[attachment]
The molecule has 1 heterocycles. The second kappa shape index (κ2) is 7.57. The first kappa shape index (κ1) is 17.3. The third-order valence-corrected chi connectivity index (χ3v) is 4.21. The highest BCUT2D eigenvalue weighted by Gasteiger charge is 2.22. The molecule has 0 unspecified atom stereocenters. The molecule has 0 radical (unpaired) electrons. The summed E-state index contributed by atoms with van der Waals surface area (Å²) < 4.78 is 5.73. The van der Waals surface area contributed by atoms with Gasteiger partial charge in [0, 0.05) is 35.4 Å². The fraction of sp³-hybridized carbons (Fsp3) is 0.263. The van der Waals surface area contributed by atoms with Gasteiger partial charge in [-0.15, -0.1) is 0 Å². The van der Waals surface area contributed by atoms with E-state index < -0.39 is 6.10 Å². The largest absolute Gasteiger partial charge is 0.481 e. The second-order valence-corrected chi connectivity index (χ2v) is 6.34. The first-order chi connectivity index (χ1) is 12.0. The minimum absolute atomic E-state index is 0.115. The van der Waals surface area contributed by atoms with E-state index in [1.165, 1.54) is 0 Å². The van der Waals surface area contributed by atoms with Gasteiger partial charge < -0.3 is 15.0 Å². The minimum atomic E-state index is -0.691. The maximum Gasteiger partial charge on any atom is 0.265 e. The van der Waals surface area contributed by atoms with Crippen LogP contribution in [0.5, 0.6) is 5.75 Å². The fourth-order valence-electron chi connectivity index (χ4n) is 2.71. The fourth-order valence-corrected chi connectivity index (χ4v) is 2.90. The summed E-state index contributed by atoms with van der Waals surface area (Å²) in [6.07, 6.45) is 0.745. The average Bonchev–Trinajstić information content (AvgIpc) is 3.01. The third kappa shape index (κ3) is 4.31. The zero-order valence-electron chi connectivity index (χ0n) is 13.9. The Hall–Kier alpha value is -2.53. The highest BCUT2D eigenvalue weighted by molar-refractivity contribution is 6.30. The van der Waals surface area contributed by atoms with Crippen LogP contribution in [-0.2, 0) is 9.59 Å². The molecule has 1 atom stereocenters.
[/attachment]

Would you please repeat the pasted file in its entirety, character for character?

The molecule has 1 heterocycles. The second kappa shape index (κ2) is 7.57. The first kappa shape index (κ1) is 17.3. The third-order valence-corrected chi connectivity index (χ3v) is 4.21. The highest BCUT2D eigenvalue weighted by Gasteiger charge is 2.22. The molecule has 0 unspecified atom stereocenters. The molecule has 0 radical (unpaired) electrons. The summed E-state index contributed by atoms with van der Waals surface area (Å²) < 4.78 is 5.73. The van der Waals surface area contributed by atoms with Gasteiger partial charge in [0, 0.05) is 35.4 Å². The fraction of sp³-hybridized carbons (Fsp3) is 0.263. The van der Waals surface area contributed by atoms with Gasteiger partial charge in [-0.15, -0.1) is 0 Å². The van der Waals surface area contributed by atoms with E-state index < -0.39 is 6.10 Å². The largest absolute Gasteiger partial charge is 0.481 e. The second-order valence-corrected chi connectivity index (χ2v) is 6.34. The first-order chi connectivity index (χ1) is 12.0. The minimum absolute atomic E-state index is 0.115. The van der Waals surface area contributed by atoms with E-state index in [1.165, 1.54) is 0 Å². The van der Waals surface area contributed by atoms with Gasteiger partial charge < -0.3 is 15.0 Å². The minimum atomic E-state index is -0.691. The maximum Gasteiger partial charge on any atom is 0.265 e. The van der Waals surface area contributed by atoms with Crippen LogP contribution in [0.5, 0.6) is 5.75 Å². The fourth-order valence-electron chi connectivity index (χ4n) is 2.71. The fourth-order valence-corrected chi connectivity index (χ4v) is 2.90. The summed E-state index contributed by atoms with van der Waals surface area (Å²) in [6.07, 6.45) is 0.745. The average Bonchev–Trinajstić information content (AvgIpc) is 3.01. The third kappa shape index (κ3) is 4.31. The zero-order valence-electron chi connectivity index (χ0n) is 13.9. The Hall–Kier alpha value is -2.53. The highest BCUT2D eigenvalue weighted by molar-refractivity contribution is 6.30. The van der Waals surface area contributed by atoms with Crippen LogP contribution in [-0.2, 0) is 9.59 Å². The molecule has 1 atom stereocenters.